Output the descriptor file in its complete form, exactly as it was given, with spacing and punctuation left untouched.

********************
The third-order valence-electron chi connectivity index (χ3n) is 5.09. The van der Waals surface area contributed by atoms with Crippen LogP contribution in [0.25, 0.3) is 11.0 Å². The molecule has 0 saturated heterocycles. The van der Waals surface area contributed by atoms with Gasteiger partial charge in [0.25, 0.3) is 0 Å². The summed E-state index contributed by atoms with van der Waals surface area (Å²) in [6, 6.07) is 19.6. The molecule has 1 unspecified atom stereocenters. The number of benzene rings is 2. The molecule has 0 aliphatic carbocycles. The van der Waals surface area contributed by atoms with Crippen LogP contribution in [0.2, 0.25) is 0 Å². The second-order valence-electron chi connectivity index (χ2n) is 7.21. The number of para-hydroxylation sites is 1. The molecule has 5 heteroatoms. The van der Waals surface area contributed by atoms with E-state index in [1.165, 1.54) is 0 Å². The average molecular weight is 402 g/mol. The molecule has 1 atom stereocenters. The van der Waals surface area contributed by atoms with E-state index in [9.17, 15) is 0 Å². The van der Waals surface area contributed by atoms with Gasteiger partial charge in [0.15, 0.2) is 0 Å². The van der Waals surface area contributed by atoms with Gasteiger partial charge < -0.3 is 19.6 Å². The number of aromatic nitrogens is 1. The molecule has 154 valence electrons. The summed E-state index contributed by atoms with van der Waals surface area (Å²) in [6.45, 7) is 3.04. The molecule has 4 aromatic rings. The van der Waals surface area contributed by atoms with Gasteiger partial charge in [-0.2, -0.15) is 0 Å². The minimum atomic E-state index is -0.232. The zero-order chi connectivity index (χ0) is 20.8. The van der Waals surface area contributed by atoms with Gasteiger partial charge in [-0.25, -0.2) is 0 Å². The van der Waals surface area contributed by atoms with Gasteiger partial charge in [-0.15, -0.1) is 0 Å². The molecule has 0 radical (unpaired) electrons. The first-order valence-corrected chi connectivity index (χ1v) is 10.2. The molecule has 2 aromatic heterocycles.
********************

The third-order valence-electron chi connectivity index (χ3n) is 5.09. The van der Waals surface area contributed by atoms with Crippen LogP contribution in [0.25, 0.3) is 11.0 Å². The molecule has 0 saturated heterocycles. The van der Waals surface area contributed by atoms with Gasteiger partial charge in [0.25, 0.3) is 0 Å². The summed E-state index contributed by atoms with van der Waals surface area (Å²) in [6, 6.07) is 19.6. The molecule has 1 unspecified atom stereocenters. The number of benzene rings is 2. The molecule has 0 aliphatic carbocycles. The van der Waals surface area contributed by atoms with Crippen LogP contribution in [0.2, 0.25) is 0 Å². The second-order valence-electron chi connectivity index (χ2n) is 7.21. The number of para-hydroxylation sites is 1. The molecule has 5 heteroatoms. The van der Waals surface area contributed by atoms with E-state index in [1.165, 1.54) is 0 Å². The average molecular weight is 402 g/mol. The molecule has 1 atom stereocenters. The van der Waals surface area contributed by atoms with E-state index in [9.17, 15) is 0 Å². The van der Waals surface area contributed by atoms with Gasteiger partial charge in [0.15, 0.2) is 0 Å². The van der Waals surface area contributed by atoms with Gasteiger partial charge < -0.3 is 19.6 Å². The number of aromatic nitrogens is 1. The molecule has 154 valence electrons. The summed E-state index contributed by atoms with van der Waals surface area (Å²) in [6.45, 7) is 3.04. The molecule has 4 aromatic rings. The van der Waals surface area contributed by atoms with Gasteiger partial charge in [-0.2, -0.15) is 0 Å². The minimum atomic E-state index is -0.232. The zero-order chi connectivity index (χ0) is 20.8. The van der Waals surface area contributed by atoms with Gasteiger partial charge in [-0.25, -0.2) is 0 Å². The van der Waals surface area contributed by atoms with Gasteiger partial charge in [-0.15, -0.1) is 0 Å². The molecule has 0 radical (unpaired) electrons. The first-order valence-corrected chi connectivity index (χ1v) is 10.2. The molecule has 2 aromatic heterocycles.